How can the budget support charity fundraising?

How can the budget support charity fundraising?

Felicity Spencer-Smith | 4 October 2018

As the political party conference season draws to an end, we look to an important event in the political calendar – the budget. We address three key areas that the Chancellor should focus on to make the budget work for fundraising.

On 29 October the Chancellor will outline his vision for the UK economy … and it’s a particularly challenging time to do so. There is talk of an end to the age of austerity and “opening the spending taps”, but Brexit and the negotiations scheduled for November will give the Chancellor little wriggle-room on spending – and much less room to talk about anything else. That said, changes can be made to make the budget work for the charity community and maximise the money we raise.

The IoF has joined forces with our colleagues in the sector to call for progress on dormant assets worth £2 billion. This could have a huge impact, but the realisation of this will take time.

So, what rabbits would we like to see the Chancellor pull out of his hat?

Invest in fundraising skills to help small charities go the distance

This remains a key priority for us to support fundraising across the UK and since we called on this a year ago, the need and demand for charity services has continued to grow. We know that more than three-quarters of charities (78 per cent) said they had experienced a rise in demand for their services over the past year and only 14 per cent said they had the resource to meet this. And yet, according to the Civil Society Almanac, charities spent over £30 million on good causes in 2017 and therefore saved the government from footing a substantial bill.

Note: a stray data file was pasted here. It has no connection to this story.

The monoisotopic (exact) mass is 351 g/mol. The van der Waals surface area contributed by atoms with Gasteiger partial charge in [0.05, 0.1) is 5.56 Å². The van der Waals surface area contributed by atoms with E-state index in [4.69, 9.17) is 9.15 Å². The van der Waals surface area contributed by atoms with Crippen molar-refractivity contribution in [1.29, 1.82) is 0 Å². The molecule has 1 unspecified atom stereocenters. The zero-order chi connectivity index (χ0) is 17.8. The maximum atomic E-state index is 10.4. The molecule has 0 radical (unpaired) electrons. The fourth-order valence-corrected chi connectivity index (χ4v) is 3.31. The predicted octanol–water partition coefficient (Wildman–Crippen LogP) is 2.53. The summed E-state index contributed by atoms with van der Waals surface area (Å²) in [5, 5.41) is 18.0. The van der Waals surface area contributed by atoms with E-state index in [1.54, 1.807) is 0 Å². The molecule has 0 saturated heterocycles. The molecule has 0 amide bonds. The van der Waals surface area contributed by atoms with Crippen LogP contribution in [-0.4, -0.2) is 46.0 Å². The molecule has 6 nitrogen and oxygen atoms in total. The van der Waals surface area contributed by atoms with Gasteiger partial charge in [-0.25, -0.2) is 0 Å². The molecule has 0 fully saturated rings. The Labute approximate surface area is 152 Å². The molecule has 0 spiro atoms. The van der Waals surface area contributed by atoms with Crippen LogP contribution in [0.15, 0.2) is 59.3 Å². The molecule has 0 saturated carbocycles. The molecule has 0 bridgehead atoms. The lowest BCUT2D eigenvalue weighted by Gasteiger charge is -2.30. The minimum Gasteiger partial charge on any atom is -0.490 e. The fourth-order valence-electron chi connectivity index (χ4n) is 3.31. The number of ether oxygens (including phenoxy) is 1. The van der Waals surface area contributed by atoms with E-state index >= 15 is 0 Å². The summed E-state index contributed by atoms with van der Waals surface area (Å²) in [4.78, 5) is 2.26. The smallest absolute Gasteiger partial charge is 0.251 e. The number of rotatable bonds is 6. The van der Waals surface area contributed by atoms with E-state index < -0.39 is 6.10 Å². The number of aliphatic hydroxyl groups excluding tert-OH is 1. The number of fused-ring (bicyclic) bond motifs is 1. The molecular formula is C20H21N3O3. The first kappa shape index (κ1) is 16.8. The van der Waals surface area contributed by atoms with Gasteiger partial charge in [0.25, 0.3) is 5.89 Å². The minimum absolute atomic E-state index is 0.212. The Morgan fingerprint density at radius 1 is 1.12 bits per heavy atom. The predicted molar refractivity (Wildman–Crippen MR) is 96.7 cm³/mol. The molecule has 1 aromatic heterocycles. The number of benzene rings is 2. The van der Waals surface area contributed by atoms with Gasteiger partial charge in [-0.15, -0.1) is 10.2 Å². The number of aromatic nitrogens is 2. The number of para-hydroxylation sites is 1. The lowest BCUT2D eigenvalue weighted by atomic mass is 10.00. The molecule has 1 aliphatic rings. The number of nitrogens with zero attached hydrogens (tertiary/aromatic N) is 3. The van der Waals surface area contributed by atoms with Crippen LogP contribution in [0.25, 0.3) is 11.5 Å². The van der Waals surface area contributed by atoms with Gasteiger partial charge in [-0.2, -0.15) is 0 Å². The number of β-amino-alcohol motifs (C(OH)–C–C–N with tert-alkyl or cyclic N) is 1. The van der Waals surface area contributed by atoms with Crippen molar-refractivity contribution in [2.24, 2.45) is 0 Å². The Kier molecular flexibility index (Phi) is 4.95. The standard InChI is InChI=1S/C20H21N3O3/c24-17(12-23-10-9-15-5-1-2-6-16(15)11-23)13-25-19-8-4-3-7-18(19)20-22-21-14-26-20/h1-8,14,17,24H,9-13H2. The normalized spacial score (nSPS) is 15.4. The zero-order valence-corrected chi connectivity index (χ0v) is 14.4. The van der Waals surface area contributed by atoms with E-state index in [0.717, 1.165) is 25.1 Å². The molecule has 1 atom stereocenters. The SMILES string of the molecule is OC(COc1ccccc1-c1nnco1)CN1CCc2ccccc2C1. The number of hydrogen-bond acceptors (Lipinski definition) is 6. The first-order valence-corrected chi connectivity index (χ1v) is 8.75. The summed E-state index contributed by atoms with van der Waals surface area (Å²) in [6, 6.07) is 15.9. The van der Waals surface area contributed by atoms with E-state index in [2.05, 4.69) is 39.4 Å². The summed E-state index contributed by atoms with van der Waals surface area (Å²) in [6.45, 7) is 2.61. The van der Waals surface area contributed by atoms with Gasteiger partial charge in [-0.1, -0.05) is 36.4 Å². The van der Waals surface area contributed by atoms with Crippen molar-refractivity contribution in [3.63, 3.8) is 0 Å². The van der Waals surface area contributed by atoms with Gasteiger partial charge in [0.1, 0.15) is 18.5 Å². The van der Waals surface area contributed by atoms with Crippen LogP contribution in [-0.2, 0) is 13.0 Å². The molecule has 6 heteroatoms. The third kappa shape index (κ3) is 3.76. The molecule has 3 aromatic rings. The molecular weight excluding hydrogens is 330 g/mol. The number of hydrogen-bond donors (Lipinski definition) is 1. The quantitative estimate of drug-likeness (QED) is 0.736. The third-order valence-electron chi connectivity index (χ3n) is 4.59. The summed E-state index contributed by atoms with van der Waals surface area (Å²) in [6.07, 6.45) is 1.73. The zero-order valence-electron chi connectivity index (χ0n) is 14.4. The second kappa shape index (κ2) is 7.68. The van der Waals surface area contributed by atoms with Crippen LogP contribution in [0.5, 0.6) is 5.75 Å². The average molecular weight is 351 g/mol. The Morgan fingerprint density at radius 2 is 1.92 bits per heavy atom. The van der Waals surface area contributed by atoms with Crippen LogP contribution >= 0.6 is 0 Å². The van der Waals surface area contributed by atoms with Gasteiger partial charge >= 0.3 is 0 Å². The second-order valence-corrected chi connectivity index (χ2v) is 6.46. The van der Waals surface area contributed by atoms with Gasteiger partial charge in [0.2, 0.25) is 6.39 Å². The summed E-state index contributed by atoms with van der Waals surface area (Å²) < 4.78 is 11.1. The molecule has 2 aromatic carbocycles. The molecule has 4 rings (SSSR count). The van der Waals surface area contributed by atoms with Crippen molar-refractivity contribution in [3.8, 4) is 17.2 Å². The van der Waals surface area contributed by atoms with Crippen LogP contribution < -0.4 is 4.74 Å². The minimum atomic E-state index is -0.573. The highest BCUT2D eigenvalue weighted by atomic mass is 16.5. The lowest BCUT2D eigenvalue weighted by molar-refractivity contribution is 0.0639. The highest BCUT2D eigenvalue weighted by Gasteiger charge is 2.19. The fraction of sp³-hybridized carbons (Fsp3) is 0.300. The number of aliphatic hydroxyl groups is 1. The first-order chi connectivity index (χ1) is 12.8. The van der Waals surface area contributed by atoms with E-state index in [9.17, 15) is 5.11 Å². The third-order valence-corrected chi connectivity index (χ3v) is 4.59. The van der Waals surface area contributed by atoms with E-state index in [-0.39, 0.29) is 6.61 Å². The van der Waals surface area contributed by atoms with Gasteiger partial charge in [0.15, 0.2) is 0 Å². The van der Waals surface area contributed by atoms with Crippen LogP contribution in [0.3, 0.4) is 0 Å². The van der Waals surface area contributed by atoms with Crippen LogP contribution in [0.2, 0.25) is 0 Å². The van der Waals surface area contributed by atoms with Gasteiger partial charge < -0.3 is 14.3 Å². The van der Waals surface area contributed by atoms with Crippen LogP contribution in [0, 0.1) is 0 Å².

We’re asking for the Government to make a strategic investment in a comprehensive package of support. What would this look like? Firstly, it would rely on the combined effort from the Government and the fundraising community of charities, funders and local government to make a concerted effort to play their part. By working several levers, we can create a better environment for small charity fundraisers. We’ve detailed what they could do in a previous post and are also working with the Office of Civil Society on this.

Get charity tax working better to reduce costs for charities and encourage giving

At an estimated worth of £3.77 billion a year, tax reliefs could bring serious change to the resources and assets charities have to work with. We’re calling for a review to the current system that will maximise funding for charities, which has been shared with the ongoing Charity Tax Commission too.

Among the proposals we recommend on taxation, we’ve asked for the Government to give a VAT exempt status on the writing of all Wills that include a charitable gift. As well as a nudge from the solicitor, this adds an extra incentive for those planning their Will. It’s important to have these conversations and make the process as easy as possible to normalise leaving a little money aside for your favourite charity.

A plan to make the Civil Society Strategy a reality

We back the Government’s ambitions outlined in the Civil Society Strategy and urge it to commit to work with the sector to meet their ambition to make the UK the “global centre for philanthropy”. There are two methods to target; place-based giving and giving from high net worth individuals. Targeted investment in programmes of work and collaboration supported by Government can kick start the work that is needed to make the goals of the Civil Society Strategy a reality

These proposals were included in our budget submission to the Chancellor last week. We’re hoping, as the Chancellor puts together the new budget, that he will consider these slight changes in direction to make a big difference for the fundraising community.

Read the IoF’s letter to the Chancellor


Felicity Spencer-Smith, IoF External Affairs Officer



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